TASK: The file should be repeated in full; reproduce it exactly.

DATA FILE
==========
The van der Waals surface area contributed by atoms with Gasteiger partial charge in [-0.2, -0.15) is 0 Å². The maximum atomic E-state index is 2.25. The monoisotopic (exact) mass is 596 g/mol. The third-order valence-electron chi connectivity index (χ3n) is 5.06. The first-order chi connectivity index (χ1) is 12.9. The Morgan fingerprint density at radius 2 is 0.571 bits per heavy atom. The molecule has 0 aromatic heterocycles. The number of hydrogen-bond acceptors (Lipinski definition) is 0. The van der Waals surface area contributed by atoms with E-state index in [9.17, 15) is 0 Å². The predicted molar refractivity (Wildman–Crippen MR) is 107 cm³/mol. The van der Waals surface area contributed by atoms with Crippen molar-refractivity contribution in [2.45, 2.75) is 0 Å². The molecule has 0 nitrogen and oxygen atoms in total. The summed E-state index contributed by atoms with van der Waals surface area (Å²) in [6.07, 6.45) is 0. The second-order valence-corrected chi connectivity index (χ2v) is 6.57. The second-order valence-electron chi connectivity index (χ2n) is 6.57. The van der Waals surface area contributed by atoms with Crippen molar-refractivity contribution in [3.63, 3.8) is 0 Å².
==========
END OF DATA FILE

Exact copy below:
The van der Waals surface area contributed by atoms with Gasteiger partial charge in [-0.2, -0.15) is 0 Å². The maximum atomic E-state index is 2.25. The monoisotopic (exact) mass is 596 g/mol. The third-order valence-electron chi connectivity index (χ3n) is 5.06. The first-order chi connectivity index (χ1) is 12.9. The Morgan fingerprint density at radius 2 is 0.571 bits per heavy atom. The molecule has 0 aromatic heterocycles. The number of hydrogen-bond acceptors (Lipinski definition) is 0. The van der Waals surface area contributed by atoms with E-state index in [9.17, 15) is 0 Å². The predicted molar refractivity (Wildman–Crippen MR) is 107 cm³/mol. The van der Waals surface area contributed by atoms with Crippen molar-refractivity contribution in [2.45, 2.75) is 0 Å². The molecule has 0 nitrogen and oxygen atoms in total. The summed E-state index contributed by atoms with van der Waals surface area (Å²) in [6.07, 6.45) is 0. The second-order valence-corrected chi connectivity index (χ2v) is 6.57. The second-order valence-electron chi connectivity index (χ2n) is 6.57. The van der Waals surface area contributed by atoms with Crippen molar-refractivity contribution in [3.63, 3.8) is 0 Å².